Using Stories to Fuel Your Content Marketing

Using Stories to Fuel Your Content Marketing 5 min read

I went to the store a few months ago and was waiting in line to purchase my groceries at Publix. The line was quite long and people were getting incredibly impatient. The guy in front of me decided that the influx of patrons was the cashier’s fault and that she was going way too slowly. As he yelled at her and I watched her try to hold back a mixture of tears and anger, I patiently waited.

 

When it was my turn I moved forward with a smile and told the cashier “Don’t worry about that guy. He’s projecting his problems on you. You’re doing a great job.” A smirk appeared across the sides of her face and she let out a deep breath. Sometimes people just need to hear it’s not their fault.

 

Why did I get into this whole story? To show you how ingrained stories are in our everyday lives. Chances are you’ve been in this same situation before. Where a simple explanation of facts would have sufficed, we convey emotion and draw listeners in. We form a connection with not only the storyteller but with the characters and the brands around us. So how do you use this mechanism to influence people telling your story? It’s simple, really.

 

Find Something Your Customers Can Relate To

Before you begin your content marketing campaigns, ask yourself a few questions:

  1. What’s the story behind your product?
  2. In everyday life, how do people use this?
  3. And when they do..how do we form a cohesive story explaining how it helped them?

Once you answer all of those questions you’ll start to see a clear picture forming, a story. This is what you need to explain to your customers. If Google can take something as innocuous as a search engine to describe a love story, you can surely do it with your product. Take a look:

 

 

 

This video certainly does a good job of evoking some emotion. They found something that most people can relate to and used it to push their marketing message. It’s brilliant.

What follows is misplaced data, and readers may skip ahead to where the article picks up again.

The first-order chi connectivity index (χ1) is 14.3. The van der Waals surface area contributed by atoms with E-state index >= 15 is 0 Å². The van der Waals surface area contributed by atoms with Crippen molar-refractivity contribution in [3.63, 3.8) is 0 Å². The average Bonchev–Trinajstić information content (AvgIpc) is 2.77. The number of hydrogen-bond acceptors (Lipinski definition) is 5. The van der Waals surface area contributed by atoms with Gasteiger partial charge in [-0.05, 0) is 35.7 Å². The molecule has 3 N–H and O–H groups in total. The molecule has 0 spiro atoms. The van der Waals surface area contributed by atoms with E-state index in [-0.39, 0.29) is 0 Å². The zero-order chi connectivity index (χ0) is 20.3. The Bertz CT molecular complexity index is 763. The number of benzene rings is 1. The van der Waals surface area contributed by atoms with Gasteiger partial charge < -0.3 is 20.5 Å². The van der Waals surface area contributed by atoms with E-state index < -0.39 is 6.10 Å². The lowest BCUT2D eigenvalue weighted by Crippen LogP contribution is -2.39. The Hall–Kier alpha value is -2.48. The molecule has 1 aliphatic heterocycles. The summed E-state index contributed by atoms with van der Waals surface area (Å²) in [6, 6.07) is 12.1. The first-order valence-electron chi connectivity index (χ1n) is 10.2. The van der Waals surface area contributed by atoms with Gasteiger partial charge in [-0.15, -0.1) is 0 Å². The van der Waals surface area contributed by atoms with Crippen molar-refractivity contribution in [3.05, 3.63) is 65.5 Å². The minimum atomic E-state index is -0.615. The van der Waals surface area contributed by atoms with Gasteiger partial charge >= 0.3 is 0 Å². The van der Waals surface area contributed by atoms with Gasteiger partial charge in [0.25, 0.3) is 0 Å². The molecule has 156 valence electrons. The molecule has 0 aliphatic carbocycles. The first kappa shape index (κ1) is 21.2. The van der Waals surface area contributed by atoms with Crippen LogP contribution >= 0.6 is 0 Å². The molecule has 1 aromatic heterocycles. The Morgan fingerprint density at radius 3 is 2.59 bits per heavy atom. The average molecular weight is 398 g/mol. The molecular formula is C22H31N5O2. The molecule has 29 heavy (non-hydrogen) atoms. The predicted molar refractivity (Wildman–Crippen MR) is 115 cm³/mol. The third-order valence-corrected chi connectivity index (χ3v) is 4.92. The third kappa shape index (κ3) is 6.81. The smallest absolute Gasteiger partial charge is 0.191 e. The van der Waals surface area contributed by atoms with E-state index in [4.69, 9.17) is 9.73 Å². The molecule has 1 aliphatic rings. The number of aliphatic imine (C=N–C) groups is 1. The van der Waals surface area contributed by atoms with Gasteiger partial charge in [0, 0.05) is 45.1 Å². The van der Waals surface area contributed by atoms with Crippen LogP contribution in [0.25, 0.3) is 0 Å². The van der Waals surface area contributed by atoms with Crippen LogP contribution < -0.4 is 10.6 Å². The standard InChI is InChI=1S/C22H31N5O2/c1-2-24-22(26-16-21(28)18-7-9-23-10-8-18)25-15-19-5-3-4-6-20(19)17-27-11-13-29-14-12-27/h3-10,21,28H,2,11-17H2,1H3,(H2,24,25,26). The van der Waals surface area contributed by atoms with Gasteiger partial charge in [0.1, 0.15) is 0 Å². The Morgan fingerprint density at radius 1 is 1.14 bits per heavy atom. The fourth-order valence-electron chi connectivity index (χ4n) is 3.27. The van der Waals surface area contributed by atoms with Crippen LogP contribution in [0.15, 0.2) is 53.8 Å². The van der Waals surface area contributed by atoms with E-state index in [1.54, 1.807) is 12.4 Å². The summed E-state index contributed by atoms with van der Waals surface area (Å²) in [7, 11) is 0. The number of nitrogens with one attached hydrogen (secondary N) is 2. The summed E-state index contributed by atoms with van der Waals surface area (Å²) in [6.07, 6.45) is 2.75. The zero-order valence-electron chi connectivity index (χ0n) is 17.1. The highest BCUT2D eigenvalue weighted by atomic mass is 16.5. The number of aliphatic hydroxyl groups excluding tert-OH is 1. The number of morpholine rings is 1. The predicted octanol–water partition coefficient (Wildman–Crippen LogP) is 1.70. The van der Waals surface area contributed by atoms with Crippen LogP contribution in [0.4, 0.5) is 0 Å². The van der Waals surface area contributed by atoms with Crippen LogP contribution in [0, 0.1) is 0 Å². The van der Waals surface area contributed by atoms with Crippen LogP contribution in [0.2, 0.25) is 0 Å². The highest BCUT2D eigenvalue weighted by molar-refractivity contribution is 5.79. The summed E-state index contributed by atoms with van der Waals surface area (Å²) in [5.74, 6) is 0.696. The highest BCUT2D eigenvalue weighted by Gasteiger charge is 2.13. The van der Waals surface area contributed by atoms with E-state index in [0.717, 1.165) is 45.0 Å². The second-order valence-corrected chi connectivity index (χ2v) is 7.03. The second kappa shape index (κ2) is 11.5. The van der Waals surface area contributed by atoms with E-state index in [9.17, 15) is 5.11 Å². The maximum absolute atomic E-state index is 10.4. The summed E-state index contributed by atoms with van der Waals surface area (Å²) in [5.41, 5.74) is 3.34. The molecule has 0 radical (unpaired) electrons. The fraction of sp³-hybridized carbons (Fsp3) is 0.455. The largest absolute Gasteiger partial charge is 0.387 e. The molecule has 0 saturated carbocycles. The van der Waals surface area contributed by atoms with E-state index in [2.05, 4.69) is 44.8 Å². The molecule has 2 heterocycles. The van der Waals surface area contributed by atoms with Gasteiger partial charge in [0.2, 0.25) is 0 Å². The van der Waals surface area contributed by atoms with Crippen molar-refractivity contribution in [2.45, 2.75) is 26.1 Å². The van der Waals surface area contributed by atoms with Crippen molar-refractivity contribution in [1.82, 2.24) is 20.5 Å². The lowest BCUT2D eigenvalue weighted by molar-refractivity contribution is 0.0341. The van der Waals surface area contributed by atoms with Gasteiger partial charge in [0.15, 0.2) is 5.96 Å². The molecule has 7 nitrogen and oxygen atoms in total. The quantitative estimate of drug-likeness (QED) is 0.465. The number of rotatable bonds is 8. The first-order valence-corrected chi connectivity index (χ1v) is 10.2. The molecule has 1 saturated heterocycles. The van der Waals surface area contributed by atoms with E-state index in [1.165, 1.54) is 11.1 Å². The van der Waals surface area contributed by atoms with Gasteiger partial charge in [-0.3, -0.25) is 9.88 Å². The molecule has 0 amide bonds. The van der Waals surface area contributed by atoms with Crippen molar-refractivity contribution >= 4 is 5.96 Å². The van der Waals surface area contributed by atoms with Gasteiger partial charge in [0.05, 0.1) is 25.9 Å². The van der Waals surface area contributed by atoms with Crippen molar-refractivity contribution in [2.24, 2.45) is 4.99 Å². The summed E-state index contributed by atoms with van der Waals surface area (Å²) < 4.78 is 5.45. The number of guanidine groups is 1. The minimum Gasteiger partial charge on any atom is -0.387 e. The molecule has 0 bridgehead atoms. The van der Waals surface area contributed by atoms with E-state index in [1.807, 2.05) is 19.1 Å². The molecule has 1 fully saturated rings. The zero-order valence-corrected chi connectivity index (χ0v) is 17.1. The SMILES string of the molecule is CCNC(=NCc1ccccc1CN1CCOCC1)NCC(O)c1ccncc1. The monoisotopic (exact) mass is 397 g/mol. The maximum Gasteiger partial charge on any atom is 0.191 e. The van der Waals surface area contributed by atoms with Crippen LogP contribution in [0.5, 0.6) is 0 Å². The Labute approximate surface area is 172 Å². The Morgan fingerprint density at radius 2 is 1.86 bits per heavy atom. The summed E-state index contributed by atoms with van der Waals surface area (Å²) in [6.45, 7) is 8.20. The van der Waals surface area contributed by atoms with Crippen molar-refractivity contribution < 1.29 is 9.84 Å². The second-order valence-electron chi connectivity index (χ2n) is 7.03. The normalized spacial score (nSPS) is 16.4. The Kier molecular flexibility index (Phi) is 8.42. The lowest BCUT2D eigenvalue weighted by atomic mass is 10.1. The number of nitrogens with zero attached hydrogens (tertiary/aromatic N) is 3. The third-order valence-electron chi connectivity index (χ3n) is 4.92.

Figure out what your Customers care about

Of course your story has to be relevant to your audience. Memories of how milk used to be $0.10 a gallon won’t evoke strong emotion in Millenials. Really try to get in the mind of your audience. Remember what Subway did with Jared?

 

Subway capitalized on the diet fad with a story about a guy who lost a ton of weight eating their food. From 1998, a year before these ads began, to 2011 Subway tripled it’s U.S. sales. Catching my drift here?

 

Make it Short and Sweet

The whole purpose of storytelling is to provide some easy way for people to acquire lots of information in a vivid fashion. As our attention spans continue to decrease amongst the inordinate amount of advertisements out there, this is becoming increasingly important.

 

Build Your Own Trojan Horse

As you can see: stories give people a way to talk about your products and ideas. It’s an effective content marketing technique. You subtly influence the opinion of an individual by taking them on a journey. Sneaking past their guard and then drawing them in. This is, as researcher Jonah Berger would put it, your Trojan Horse.

 

Dove did this with it’s Real Beauty campaign. It reminded people what really goes on behind the beauty industry and generated a huge discussion behind what “Real Beauty” actually is. Take a look:

 

 

This video currently has over 65 million views. To put it lightly, it went viral, and Dove’s product was integral to the story. This was their Trojan Horse.

 

 

The only question left is: how will your story play out?

 

 

Related Posts